Even a single station area on SkyTrain like Brentwood or Lougheed dwarfs almost every US example, and rarely requires any more government support than a rezoning and a commitment to funding non-market housing.  As well, rather than the subsidy by government, the growth in land values and extraction of CACs is expected to help fund the social and physical infrastructure anticipated by the growth itself.

In any event or by any comparison, in the US rail transit does not automatically result in favourable conditions for high-density development, or even any at all.  That is a prayer not always answered.

 

 

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February 18, 2021

When SkyTrain opened for Expo in 1985, it was hoped it could become a popular alternative for rapid transit.   Other than in a handful of cities, like Kuala Lumpur, it hasn’t.   But maybe a technology of the 80s, like music and fashion, is coming back.

Consider the global impact if a SkyTrain-like transit alternative happened in a trend centre like Los Angeles.

They don’t call it SkyTrain, of course.  When they see an elevated train, Americans think of monorail (cue The Simpsons).  One of the two bidders for the project calls it LA SkyRail Express .  The technology may be different but the scale and purpose is the same.  (The other bidder is for more conventional light-rail rapid transit.

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An insightful survey from Slate:

The prevailing sense of doom comes from a dawning awareness that the old workday travel patterns are not going to snap back into place when the pandemic subsides.

(In San Francisco, the Salesforce) software company’s “chief people officer” outlined new work policies. “The 9-to-5 workday is dead,” he wrote. Most employees will be in the office between one and three days a week. Twitter, another San Francisco tech employer, has announced an indefinite work-from-home policy. The situation looks similar in New York, D.C., Chicago, and other major U.S. cities.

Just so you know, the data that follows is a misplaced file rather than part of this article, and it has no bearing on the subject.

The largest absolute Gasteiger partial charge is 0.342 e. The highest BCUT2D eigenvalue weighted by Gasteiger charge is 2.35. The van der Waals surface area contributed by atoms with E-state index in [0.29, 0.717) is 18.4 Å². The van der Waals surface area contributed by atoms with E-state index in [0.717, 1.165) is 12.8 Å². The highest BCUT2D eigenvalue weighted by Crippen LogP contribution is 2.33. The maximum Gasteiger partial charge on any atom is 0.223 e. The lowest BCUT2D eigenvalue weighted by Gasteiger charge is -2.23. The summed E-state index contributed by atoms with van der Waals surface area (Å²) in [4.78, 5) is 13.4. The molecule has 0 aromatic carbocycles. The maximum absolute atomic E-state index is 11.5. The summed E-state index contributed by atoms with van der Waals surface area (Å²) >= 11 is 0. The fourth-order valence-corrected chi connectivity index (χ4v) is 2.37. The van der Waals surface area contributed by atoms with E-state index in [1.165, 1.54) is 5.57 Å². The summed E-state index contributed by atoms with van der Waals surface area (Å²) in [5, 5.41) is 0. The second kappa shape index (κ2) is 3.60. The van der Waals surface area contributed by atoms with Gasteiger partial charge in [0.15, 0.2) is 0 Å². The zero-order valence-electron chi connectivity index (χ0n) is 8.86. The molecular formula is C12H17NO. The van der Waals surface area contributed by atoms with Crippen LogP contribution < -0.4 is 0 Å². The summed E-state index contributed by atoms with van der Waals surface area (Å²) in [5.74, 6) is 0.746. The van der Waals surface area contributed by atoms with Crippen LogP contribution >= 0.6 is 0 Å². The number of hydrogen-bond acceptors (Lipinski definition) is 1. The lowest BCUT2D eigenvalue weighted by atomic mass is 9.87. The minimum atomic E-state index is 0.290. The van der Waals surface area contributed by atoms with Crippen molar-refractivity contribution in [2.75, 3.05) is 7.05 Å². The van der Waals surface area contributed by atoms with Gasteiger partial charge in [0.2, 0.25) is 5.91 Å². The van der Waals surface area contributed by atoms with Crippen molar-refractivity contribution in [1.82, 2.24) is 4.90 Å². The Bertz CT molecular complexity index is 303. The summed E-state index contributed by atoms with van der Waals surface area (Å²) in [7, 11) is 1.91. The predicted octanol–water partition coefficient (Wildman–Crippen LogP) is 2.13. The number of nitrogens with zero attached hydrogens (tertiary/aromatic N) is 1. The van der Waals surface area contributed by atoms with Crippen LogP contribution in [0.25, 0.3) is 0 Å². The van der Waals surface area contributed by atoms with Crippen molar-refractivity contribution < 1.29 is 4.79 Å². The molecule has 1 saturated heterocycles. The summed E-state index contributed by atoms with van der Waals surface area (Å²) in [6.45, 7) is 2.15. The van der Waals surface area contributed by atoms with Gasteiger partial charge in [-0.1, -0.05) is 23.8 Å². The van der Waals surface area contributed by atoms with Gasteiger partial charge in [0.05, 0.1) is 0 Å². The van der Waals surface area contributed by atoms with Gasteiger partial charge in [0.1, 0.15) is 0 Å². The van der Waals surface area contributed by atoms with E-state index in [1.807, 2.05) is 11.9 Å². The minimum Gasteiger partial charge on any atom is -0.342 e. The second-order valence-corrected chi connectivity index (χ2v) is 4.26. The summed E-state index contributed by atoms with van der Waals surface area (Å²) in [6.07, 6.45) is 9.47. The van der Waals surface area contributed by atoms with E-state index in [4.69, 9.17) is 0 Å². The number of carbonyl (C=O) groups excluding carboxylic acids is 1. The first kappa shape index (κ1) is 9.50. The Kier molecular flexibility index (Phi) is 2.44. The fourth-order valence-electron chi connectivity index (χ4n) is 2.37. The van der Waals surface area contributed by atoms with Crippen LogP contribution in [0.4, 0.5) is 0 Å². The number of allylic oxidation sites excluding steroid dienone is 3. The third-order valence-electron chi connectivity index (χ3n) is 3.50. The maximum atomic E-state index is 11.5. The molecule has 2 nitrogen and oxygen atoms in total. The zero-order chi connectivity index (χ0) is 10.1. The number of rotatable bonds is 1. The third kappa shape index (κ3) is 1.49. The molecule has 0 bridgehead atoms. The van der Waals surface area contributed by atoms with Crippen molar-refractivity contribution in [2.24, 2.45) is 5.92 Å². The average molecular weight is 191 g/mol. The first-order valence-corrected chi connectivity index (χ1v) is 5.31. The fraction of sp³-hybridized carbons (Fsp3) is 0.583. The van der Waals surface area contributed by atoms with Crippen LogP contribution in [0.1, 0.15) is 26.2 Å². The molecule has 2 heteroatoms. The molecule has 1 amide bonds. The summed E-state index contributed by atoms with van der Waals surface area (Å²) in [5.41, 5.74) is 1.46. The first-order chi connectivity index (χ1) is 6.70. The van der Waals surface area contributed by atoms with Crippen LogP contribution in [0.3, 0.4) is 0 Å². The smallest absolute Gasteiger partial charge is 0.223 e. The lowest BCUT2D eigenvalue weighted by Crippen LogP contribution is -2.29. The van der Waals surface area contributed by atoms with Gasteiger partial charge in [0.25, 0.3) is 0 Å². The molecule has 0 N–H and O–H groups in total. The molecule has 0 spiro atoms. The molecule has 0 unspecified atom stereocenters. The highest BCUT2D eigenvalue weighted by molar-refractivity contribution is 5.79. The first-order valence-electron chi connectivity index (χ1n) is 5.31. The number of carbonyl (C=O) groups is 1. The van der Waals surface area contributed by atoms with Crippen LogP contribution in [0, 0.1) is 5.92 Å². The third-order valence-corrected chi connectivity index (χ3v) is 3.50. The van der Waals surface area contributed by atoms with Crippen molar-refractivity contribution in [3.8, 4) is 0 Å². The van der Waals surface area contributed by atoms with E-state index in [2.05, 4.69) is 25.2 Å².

Last month, the transportation scholar David Levinson asked: What if downtowns never come back? In Sydney, where Levinson teaches, the virus is contained. Car traffic has returned to normal, but transit use is down about 40 percent from last year. …

Asking a transit agency to operate without rush hour is like asking a restaurant to operate without dinner service. Most systems are built to serve a downtown core and managed to serve peak demand. And it was during that peak that transit agencies collected most of their fares.

Rush-hour travel to a concentrated area is also the scenario in which transit best rivals driving on cost and convenience, thanks to jam-packed roads and expensive parking rates …

Peak-hour transit is a blessing and a curse.

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From Friend of PT, Michael Alexander:

Earlier this month, New York City opened its new train station. The Moynihan Train Hall, built inside an elegant and gigantic former post office building, is fabulous.

It also cost one point six billion U.S. dollars. It also serves only half the train lines of its predecessor, and it will cost another billion to restore all the service New Yorkers, commuters and visitors once enjoyed. Therein lies a cautionary tale…

In the first half of the 20th century, long trips in North America were mostly by train. Railroads were private businesses, which built stations sized to the communities they served.

The Canadian Pacific Railroad built Vancouver’s Waterfront Station in 1914, replacing an earlier station and hotel on the Burrard Inlet shore. In New York City four years earlier, the Pennsylvania Railroad had built Penn Station on the west side of Manhattan. Both were imposing structures, but Penn Station was spectacular: it was designed by the august architectural firm McKim, Mead and White, and was considered a Beaux-Arts masterpiece.

By the mid-1940s, Penn Station served more than 100 million passengers a year, commuters and intercity. But starting a decade later, air and interstate highway travel led to dramatic rail passenger declines. Looking to improve its bottom line, in 1962 the Pennsylvania Railroad sold the station’s air rights to a private developer, to build the Madison Square Garden sports complex (MSG). In exchange, the railroad got a 25% stake in MSG, and a no-cost, smaller underground station in the MSG basement. It wasn’t… elegant:

The demolition of the McKim, Mead and White building, and its sad replacement, caused an international uproar. “One entered the city like a god. One scuttles in now like a rat,” the architectural historian Vincent Scully famously wrote in the New York Times. Public outrage catalyzed the architectural preservation movement in the U.S., new laws were passed to restrict such demolition, and landmark preservation was upheld by the courts in 1978, after the private Penn Central RR tried to demolish New York’s other great railroad treasure, Grand Central Station.

Today, Penn Station serves more than 600,000 commuter rail and Amtrak passengers on an average weekday, and arrivals and departures have doubled since the 1970s.

So why is this a caution for Vancouver? Tune in tomorrow.